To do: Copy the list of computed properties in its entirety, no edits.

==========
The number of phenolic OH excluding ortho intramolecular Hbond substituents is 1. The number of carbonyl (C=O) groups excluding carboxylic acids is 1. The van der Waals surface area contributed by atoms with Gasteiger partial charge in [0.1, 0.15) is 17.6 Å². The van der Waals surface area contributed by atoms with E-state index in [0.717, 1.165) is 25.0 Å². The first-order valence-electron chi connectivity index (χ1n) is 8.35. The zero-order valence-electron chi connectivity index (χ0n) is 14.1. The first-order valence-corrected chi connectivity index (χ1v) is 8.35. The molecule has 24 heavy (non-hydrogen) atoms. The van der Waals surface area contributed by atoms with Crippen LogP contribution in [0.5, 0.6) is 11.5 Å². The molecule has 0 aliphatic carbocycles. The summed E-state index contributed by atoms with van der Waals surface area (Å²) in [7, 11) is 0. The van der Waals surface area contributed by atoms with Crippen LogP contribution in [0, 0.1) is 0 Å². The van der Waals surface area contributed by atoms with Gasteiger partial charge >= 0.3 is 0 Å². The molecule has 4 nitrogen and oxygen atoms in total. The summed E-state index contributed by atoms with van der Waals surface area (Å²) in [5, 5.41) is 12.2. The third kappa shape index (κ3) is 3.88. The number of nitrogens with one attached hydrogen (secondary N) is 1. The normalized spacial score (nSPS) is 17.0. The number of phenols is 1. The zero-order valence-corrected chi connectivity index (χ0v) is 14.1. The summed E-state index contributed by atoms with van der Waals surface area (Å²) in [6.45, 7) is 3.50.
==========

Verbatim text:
The number of phenolic OH excluding ortho intramolecular Hbond substituents is 1. The number of carbonyl (C=O) groups excluding carboxylic acids is 1. The van der Waals surface area contributed by atoms with Gasteiger partial charge in [0.1, 0.15) is 17.6 Å². The van der Waals surface area contributed by atoms with E-state index in [0.717, 1.165) is 25.0 Å². The first-order valence-electron chi connectivity index (χ1n) is 8.35. The zero-order valence-electron chi connectivity index (χ0n) is 14.1. The first-order valence-corrected chi connectivity index (χ1v) is 8.35. The molecule has 24 heavy (non-hydrogen) atoms. The van der Waals surface area contributed by atoms with Crippen LogP contribution in [0.5, 0.6) is 11.5 Å². The molecule has 0 aliphatic carbocycles. The summed E-state index contributed by atoms with van der Waals surface area (Å²) in [7, 11) is 0. The van der Waals surface area contributed by atoms with Crippen LogP contribution in [0, 0.1) is 0 Å². The van der Waals surface area contributed by atoms with Gasteiger partial charge >= 0.3 is 0 Å². The molecule has 4 nitrogen and oxygen atoms in total. The summed E-state index contributed by atoms with van der Waals surface area (Å²) in [5, 5.41) is 12.2. The third kappa shape index (κ3) is 3.88. The number of nitrogens with one attached hydrogen (secondary N) is 1. The normalized spacial score (nSPS) is 17.0. The number of phenols is 1. The zero-order valence-corrected chi connectivity index (χ0v) is 14.1. The summed E-state index contributed by atoms with van der Waals surface area (Å²) in [6.45, 7) is 3.50.